It Can Happen To Anyone: Mistakes In Appeals

The road to an appellate court can be lined with unanticipated obstacles,  You can avoid them if you follow the NC Rules of Appellate Procedure and you keep up with changes in the law regarding appeals.  Or you might retain a lawyer who is certified as an appellate specialist by the North Carolina State Bar's Board of Legal Specialization

Two cases decided last week (one from the Business Court, the other from the NC Court of Appeals) resulted in dismissals of appeals because the Appellant didn't follow the Rules or didn't know about a change in the law. The first appellant was proceeding pro se.  The second was represented by a lawyer.  So a dismissal of an appeal can really happen to anyone, lawyer or not.

The  NC Business Court case (Velleros v. Patterson) involved the appealing party not  properly filing his Notice of Appeal with the clerk for the county where the case had originated before designation to the Business Court, although that wasn't the only reason for the dismissal.  (Anyone reading this blog is aware that the appeal of a Business Court decision requires the filing of a paper copy of the Notice of Appeal in the County where the case originated, in addition to an electronic filing in the Business Court).

The appealing party, not represented by a lawyer, had also done nothing to prepare the Record on Appeal required by Rule 9 of the NC Rules of Appellate Procedure.  (a record on appeal is a compilation of the documents filed in the trial court which are necessary to a consideration of the appeal)

Judge McGuire dismissed the appeal because the Record on Appeal hadn't been prepared.  Wait a second!  (Or as my brother-in-law says: Whoa! Whoa! Whoa!)  Can a trial court dismiss an appeal because the appealing party has violated a Rule of Appellate Procedure?  Isn't that power limited to the appellate court?

There Is No Appeal Pending Until The Record On Appeal Is Docketed

The appellate rules contemplate that the power to dismiss an appeal is limited to the appellate court after the appeal is filed.  Appellate Rule 25(a), says that "after an appeal has been filed in an appellate court, motions to dismiss are made to that court."  Even if the Notice of Appeal had been properly filed the case would not have been in the hands of the COA without the Record on Appeal having been filed, An appeal isn't fully before an appellate court until the appeal has been "docketed."  Craver v. Craver, 298 N.C. 231, 258 S.E.2d 357 (1979)(" until a record on appeal is filed and docketed, there is nothing pending before the appellate division.")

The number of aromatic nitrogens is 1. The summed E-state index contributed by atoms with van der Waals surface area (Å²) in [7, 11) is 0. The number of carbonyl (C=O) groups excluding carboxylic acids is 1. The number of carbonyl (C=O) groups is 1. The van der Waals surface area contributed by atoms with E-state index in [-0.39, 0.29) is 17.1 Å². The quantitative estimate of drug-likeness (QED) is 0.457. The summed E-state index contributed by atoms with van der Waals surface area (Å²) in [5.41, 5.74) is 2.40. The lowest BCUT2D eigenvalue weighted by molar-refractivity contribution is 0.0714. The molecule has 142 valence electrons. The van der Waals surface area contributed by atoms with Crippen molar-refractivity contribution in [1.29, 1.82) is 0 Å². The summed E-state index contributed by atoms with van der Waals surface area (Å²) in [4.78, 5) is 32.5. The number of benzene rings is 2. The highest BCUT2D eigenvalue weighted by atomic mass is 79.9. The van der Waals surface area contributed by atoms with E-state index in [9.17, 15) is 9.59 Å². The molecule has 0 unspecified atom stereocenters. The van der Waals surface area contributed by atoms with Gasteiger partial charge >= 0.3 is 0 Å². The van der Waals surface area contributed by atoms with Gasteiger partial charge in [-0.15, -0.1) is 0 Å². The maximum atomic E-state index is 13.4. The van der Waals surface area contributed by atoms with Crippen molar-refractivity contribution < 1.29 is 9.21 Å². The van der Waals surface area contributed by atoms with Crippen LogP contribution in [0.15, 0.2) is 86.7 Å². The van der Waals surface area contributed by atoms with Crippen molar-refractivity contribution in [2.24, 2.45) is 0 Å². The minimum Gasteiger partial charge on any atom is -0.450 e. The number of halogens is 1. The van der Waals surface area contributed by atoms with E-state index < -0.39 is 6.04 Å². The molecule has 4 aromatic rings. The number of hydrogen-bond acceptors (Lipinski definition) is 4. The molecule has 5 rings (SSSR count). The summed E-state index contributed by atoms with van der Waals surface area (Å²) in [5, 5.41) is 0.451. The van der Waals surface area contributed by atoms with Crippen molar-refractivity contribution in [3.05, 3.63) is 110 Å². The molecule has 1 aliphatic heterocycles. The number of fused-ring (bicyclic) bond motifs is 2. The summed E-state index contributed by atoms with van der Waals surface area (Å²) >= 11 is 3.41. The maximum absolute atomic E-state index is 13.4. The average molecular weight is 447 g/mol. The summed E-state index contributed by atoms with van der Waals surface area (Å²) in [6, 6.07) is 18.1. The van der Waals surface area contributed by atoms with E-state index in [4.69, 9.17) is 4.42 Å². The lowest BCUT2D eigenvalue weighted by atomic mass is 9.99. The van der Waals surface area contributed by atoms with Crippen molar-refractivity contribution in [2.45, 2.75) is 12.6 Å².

So the action of filing a Notice of Appeal isn't enough to take the case out of the jurisdiction of the trial court and into the grasp of the appellate court.

And what is this "docketing" thing?  It relates directly to the Record on Appeal.  "Docketing" is dealt with in Appellate Rule 12(b), which says:

Docketing the Appeal.  At the time of filing the record on appeal, the appellant shall pay to the clerk the docket fee fixed pursuant to N.C.G.S. § 7A-20(b), and the clerk shall thereupon enter the appeal upon the docket of the appellate court. . . . An appeal is docketed under the title given to the action in the trial division, with the appellant identified as such. The clerk shall forthwith give notice to all parties of the date on which the appeal was docketed in the appellate court.

A Trial Court Has The Jurisdiction To Dismiss An Appeal Before It Has Been Docketed

So "when an appeal has not yet been docketed with the appellate court, the trial court retains jurisdiction over the case" and it can consider a Motion to Dismiss the appeal.  Order ¶2 (citing Carter v. Clements Walker PLLC, 2014 NCBC 12 at 7).  (I wrote about the Clements decision a few years ago).  Judge McGuire dismissed the Velleros case in an unpublished Order. because the Record on Appeal hadn't been filed.

This Appellant was proceeding without a lawyer.  It's a bad idea to appear in the Business Court without a lawyer,  it's even a worse idea to go pro se in an appellate court.

Make Sure You Appeal To The Right Court

But even a lawyer can make a mistake that can be fatal to an appeal.  The Order dismissing the Velleros appeal came on the heels of a decision from the NC Court of Appeals this week dismissing an appeal from a Business Court decision, Christenbury Eye Center P.A. v. Medflow, Inc.

Why? The party appealing (represented by a lawyer) had filed its Notice of Appeal in the wrong Court.  It was filed in the NC Court of Appeals, not the NC Supreme Court.  Because you read this blog or the NC Appellate Practice Blog (or you pay for a subscription to NC Lawyers Weekly), you've known since last year that the NC Legislature amended the General Statutes to provide that appeals of "final judgments" of the Business Court are taken to the NC Supreme Court, and no longer to the NC Court of Appeals.  N.C. Gen. Stat. §7A-27-(a)(2).

But the Plaintiff appealing Chief Business Court Judge Gale's final judgment in Christenbury Eye Center P.A. v. Medflow, Inc., didn't know about that change in the law.  That's an understandable mistake, as almost all civil appeals in North Carolina must go to the NC Court of Appeals and don't go directly to the NC Supreme Court.